When it is freezing from December to March, snows even in late March or early/mid April, when winter is disproportionately long and spring unnoticeably short, that's not "four seasons". And of course lower BC doesn't have 4 seasons either, it is dry and rain season.
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Old 09-21-2015, 12:03 PM
 
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Originally Posted by deneb78 View Post
Not necessarily true... Australia is warm temperate to tropical and I don't think slavery played a large part in its early history at least not like in the US south. It probably has to do with the fact that Australia is mostly too dry for cash crops...
Or China or Japan for that matter. These countries have large subtropical areas and thousands of years of history yet never had a history of slavery.

I thought that argument is too flimsy to worth argue against.
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Old 09-21-2015, 12:07 PM
 
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Originally Posted by botticelli View Post
Or China or Japan for that matter. These countries have large subtropical areas and thousands of years of history yet never had a history of slavery.

I thought that argument is too flimsy to worth argue against.
China and Japan weren't colonial societies settled in the last several hundred years obviously.
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Old 09-21-2015, 12:11 PM
 
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Originally Posted by CanuckInPortland View Post
China and Japan weren't colonial societies settled in the last several hundred years obviously.
Or it is simply because those countries don't like to ship people from the other side of the world to be used as slaves as part of the culture. Japan colonized some islands (such as Taiwan) too, but didn't really enslave anyone. China discovered many Asian islands way earlier than Columbus but didn't enslave anyone.

It is more about culture than geography.
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Old 09-21-2015, 12:11 PM
 
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Originally Posted by deneb78 View Post
Not necessarily true... Australia is warm temperate to tropical and I don't think slavery played a large part in its early history at least not like in the US south. It probably has to do with the fact that Australia is mostly too dry for cash crops...
They used convict labor early on(slavery was banned in the British Empire by the time Australia was settled in larger numbers), but they did have a system that was close to slavery with Pacific Islanders on sugar plantations and also with aboriginals. But the numbers and impact weren't as high as places in Latin America or the American South so the end result was marginal.

Australia needs to own up to its slave history

Australia
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Old 09-21-2015, 12:12 PM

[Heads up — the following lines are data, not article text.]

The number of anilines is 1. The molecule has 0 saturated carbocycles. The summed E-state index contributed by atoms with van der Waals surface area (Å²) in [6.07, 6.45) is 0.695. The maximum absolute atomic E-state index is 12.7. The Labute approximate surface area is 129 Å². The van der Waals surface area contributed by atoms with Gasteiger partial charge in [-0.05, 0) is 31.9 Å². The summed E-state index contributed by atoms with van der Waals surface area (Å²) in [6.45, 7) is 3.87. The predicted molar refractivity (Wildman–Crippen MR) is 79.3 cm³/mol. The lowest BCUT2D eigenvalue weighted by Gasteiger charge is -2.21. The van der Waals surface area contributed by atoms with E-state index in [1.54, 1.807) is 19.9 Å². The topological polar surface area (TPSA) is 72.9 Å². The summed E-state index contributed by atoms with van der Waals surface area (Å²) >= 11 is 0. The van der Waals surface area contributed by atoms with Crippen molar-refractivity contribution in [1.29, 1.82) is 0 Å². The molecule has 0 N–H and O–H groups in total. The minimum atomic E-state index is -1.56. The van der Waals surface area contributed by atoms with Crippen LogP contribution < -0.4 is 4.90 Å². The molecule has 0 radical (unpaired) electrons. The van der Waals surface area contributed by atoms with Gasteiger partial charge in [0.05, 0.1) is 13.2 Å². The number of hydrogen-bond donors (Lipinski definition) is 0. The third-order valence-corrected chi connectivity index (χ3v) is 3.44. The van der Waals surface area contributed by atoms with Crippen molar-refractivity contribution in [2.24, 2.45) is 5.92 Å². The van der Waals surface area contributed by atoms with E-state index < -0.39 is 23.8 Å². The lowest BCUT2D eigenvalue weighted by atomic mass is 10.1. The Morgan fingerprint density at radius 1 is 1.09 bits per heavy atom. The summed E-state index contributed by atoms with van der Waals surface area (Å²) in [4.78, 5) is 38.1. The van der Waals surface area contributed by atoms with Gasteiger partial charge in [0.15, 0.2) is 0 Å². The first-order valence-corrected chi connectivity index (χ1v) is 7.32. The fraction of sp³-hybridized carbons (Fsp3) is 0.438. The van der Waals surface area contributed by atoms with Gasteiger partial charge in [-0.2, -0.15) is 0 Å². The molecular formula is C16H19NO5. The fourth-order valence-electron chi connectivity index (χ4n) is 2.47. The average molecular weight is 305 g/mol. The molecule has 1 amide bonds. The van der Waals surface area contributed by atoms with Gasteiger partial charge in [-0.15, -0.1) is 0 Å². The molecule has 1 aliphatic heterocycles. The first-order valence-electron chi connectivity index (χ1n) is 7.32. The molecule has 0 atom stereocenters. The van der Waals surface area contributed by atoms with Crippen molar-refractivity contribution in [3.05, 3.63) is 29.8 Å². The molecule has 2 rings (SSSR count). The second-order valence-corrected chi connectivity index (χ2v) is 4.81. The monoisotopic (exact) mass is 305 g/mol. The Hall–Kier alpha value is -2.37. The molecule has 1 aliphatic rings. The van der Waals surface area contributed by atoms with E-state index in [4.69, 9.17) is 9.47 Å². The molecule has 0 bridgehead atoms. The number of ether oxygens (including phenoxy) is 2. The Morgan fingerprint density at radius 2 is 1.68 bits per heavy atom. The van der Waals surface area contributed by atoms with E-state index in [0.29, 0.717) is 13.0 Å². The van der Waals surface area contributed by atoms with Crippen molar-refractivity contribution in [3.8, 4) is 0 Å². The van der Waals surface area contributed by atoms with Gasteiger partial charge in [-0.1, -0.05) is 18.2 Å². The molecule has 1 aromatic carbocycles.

Location: Vancouver
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Originally Posted by botticelli View Post
Or China or Japan for that matter. These countries have large subtropical areas and thousands of years of history yet never had a history of slavery.

I thought that argument is too flimsy to worth argue against.
Really? In China:

https://slaveryinjustice.wordpress.c...ancient-china/


In Japan,the history is much murkier for some reason.
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Old 09-21-2015, 12:16 PM
 
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Originally Posted by botticelli View Post
Or it is simply because those countries don't like to ship people from the other side of the world to be used as slaves as part of the culture. Japan colonized some islands (such as Taiwan) too, but didn't really enslave anyone. China discovered many Asian islands way earlier than Columbus but didn't enslave anyone.

It is more about culture than geography.
Well, it's mostly because they didn't have a shortage of labor. In fact historically China and Japan usually had an excess of labor(hence why people left to other parts of the world to settle somewhere else). The Japanese ruled over the Taiwanese and Koreans, which was basically colonialism, though they didn't need to ship anyone else there, because they had all the laborers they would need already there. According the some Koreans, the Japanese occupation was fairly close to slavery at times.

China set up trading colonies and communities, they didn't conquer Asian islands for the most part.

Anyhow, I was comparing colonial founded societies in the Western Hemisphere, I wasn't discussing an apples to oranges comparison of every civilization on Earth. Canada wouldn't be Canada if it was in a warmer region--the location and climate of Canada is what drove how Canada turned out, for better or worse. The history would be so different if Canada had Brazil or Jamaica-like climatic regions, that it wouldn't be close to what Canada is today.